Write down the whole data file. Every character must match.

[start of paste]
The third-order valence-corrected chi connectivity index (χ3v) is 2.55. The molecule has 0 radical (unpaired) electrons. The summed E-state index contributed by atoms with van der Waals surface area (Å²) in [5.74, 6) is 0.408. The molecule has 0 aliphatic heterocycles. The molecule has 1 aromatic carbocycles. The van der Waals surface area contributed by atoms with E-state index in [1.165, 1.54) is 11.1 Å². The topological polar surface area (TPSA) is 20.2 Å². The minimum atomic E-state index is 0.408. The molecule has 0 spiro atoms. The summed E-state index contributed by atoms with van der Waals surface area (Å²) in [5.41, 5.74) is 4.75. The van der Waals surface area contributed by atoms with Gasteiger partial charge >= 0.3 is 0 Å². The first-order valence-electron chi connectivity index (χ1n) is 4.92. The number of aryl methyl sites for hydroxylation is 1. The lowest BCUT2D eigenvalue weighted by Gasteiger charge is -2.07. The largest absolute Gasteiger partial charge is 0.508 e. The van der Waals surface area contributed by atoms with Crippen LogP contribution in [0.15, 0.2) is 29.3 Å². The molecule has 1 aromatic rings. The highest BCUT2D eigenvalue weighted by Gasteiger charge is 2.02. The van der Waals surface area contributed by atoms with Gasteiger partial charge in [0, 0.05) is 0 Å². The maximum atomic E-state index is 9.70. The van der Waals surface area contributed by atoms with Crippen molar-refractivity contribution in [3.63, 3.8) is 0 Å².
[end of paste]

The third-order valence-corrected chi connectivity index (χ3v) is 2.55. The molecule has 0 radical (unpaired) electrons. The summed E-state index contributed by atoms with van der Waals surface area (Å²) in [5.74, 6) is 0.408. The molecule has 0 aliphatic heterocycles. The molecule has 1 aromatic carbocycles. The van der Waals surface area contributed by atoms with E-state index in [1.165, 1.54) is 11.1 Å². The topological polar surface area (TPSA) is 20.2 Å². The minimum atomic E-state index is 0.408. The molecule has 0 spiro atoms. The summed E-state index contributed by atoms with van der Waals surface area (Å²) in [5.41, 5.74) is 4.75. The van der Waals surface area contributed by atoms with Gasteiger partial charge >= 0.3 is 0 Å². The first-order valence-electron chi connectivity index (χ1n) is 4.92. The number of aryl methyl sites for hydroxylation is 1. The lowest BCUT2D eigenvalue weighted by Gasteiger charge is -2.07. The largest absolute Gasteiger partial charge is 0.508 e. The van der Waals surface area contributed by atoms with Crippen LogP contribution in [0.15, 0.2) is 29.3 Å². The molecule has 1 aromatic rings. The highest BCUT2D eigenvalue weighted by Gasteiger charge is 2.02. The van der Waals surface area contributed by atoms with Gasteiger partial charge in [0, 0.05) is 0 Å². The maximum atomic E-state index is 9.70. The van der Waals surface area contributed by atoms with Crippen molar-refractivity contribution in [3.63, 3.8) is 0 Å².